By Jennifer Fairfield
(Publisher’s note: This is the second part of a two-part column.)
Should you fertilize your lawn in the spring? The answer to that depends on your soil conditions, and the only way to know that is to have it tested. Without knowing what your soil needs, you could be wasting your money on the wrong fertilizer, or you may not need fertilizer at all.
Come in to Garden Mill for a do-it-yourself soil test, or get a more advanced soil testing kit from the MSU Extension, and get an in-depth analysis of your soil’s needs before you spend money on something that may not be helping your lawn.
If you haven’t started mowing yet, you probably will need to soon (after it dries out a bit – mowing wet lawn can cause all kinds of damage to the grass and soil). Before the first mow, walk through your yard and pick up branches that may have been blown down, rocks that may have been plowed from your driveway, and other debris that may cause damage to your mower.
When you do mow, consider mowing higher than you might usually. MSU extension recommends mowing no lower than 3.5” to maintain a healthy lawn. That may sound high, but there are lots of really good reasons for it. Their “Mow High for Weed and Grub Control” publication explains how mowing higher can help shade out weeds, retain moisture, and promote healthy root systems in your lawn, which can help with grub control.
Other good tips on what to do for your lawn this spring can also be found at the MSU Extension website.
In the veggie garden:
It’s been tough to get going in the vegetable garden this year because of the cold and wet, and while there are some things you can definitely plant now – such as asparagus, potatoes, onion sets or plants, spinach, lettuce, carrots, radishes, broccoli, cabbage, and kale – but tomatoes, peppers, cucumbers, summer squashes, and most herbs should wait until after the danger of frost is over.
In southeast Michigan, that generally means at least May 15. For some of these plants, it’s actually better to wait a week or two after that, so that you are sure your plants aren’t going to be shocked by cold soil and cold nighttime temperatures. I have always targeted the weekend of Memorial Day for planting my warm-weather plants. The more scientific measure is soil temperature of at least 60° and nighttime temps above 50°. Not sure what your soil temperature is?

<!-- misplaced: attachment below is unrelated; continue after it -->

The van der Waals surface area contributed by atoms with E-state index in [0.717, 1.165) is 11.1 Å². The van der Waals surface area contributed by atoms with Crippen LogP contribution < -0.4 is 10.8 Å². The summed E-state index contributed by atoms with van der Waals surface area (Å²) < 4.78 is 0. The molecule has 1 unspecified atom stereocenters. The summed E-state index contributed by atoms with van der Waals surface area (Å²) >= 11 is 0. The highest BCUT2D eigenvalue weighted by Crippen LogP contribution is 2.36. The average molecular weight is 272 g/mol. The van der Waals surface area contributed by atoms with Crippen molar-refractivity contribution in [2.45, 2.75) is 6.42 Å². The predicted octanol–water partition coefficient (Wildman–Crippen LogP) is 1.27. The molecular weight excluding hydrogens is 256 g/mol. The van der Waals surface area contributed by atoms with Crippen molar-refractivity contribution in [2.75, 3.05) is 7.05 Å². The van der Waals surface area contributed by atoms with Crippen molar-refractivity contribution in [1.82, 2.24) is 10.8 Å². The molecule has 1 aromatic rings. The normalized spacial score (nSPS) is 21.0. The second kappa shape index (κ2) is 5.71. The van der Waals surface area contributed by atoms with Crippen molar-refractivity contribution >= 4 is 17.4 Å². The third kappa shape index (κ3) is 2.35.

Soil thermometers are simple to use, and we have them at the store. We also carry row covers for those times when Mother Nature decides to throw in one or two late frosts, just to keep us on our toes (just looking at forecast, the nighttime temps are not predicted to be above 50° for the next two weeks.)
Around mid-month, the soil should be warm enough to plant beans, and most herbs. Wait until the end of the month to plant basil, though – it really can’t handle temps below 50°, even for just one or two nights.
For the birds:
If you have been feeding birds all winter and are thinking of stopping for the summer, don’t do it yet (or at all – I feed mine all year long). There are some good reasons for continuing to feed the birds, at least for a little longer. As migrating birds are making their way to their northern breeding grounds, they are using up a lot of energy and can benefit from a little extra easily gotten protein from your feeders.
The other benefit to feeding the birds throughout the spring is that it gives new bird parents another option in addition to insects and worms while feeding freshly hatched baby birds. Those little guys can eat a lot, and parent birds can use up a great deal of energy reserves providing meals for them.
If you haven’t gotten your hummingbird and oriole feeders out yet – don’t wait any longer. Hummers were spotted in Michigan at least a week ago, and orioles traditionally show up in our area around May 1. They will all be hungry after their long flights, and will be happy to visit you, if you put out the welcome mat (or feeder).
If you put away your bird baths for the winter, get them out and fill them up now.